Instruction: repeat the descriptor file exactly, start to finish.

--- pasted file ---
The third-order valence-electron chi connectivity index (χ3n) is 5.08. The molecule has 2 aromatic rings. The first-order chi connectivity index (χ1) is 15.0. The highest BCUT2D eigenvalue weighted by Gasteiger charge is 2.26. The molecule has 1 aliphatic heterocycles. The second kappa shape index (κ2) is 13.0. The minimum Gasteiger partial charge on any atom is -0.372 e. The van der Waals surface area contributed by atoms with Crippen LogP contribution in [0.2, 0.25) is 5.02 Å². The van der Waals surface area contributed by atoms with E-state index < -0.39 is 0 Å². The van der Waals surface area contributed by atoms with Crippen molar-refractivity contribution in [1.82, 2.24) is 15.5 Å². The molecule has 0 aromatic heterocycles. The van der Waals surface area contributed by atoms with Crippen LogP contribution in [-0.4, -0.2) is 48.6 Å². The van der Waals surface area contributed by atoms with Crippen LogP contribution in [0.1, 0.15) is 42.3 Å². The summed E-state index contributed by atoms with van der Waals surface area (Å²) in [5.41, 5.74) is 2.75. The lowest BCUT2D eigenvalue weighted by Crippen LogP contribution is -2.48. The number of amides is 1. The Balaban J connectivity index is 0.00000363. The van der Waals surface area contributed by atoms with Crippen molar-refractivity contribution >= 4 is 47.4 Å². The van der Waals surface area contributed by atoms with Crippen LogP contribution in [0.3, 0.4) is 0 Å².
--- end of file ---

The third-order valence-electron chi connectivity index (χ3n) is 5.08. The molecule has 2 aromatic rings. The first-order chi connectivity index (χ1) is 15.0. The highest BCUT2D eigenvalue weighted by Gasteiger charge is 2.26. The molecule has 1 aliphatic heterocycles. The second kappa shape index (κ2) is 13.0. The minimum Gasteiger partial charge on any atom is -0.372 e. The van der Waals surface area contributed by atoms with Crippen LogP contribution in [0.2, 0.25) is 5.02 Å². The van der Waals surface area contributed by atoms with E-state index < -0.39 is 0 Å². The van der Waals surface area contributed by atoms with Crippen molar-refractivity contribution in [1.82, 2.24) is 15.5 Å². The molecule has 0 aromatic heterocycles. The van der Waals surface area contributed by atoms with Crippen LogP contribution in [-0.4, -0.2) is 48.6 Å². The van der Waals surface area contributed by atoms with Crippen LogP contribution in [0.1, 0.15) is 42.3 Å². The summed E-state index contributed by atoms with van der Waals surface area (Å²) in [5.41, 5.74) is 2.75. The lowest BCUT2D eigenvalue weighted by Crippen LogP contribution is -2.48. The number of amides is 1. The Balaban J connectivity index is 0.00000363. The van der Waals surface area contributed by atoms with Crippen molar-refractivity contribution >= 4 is 47.4 Å². The van der Waals surface area contributed by atoms with Crippen LogP contribution in [0.3, 0.4) is 0 Å².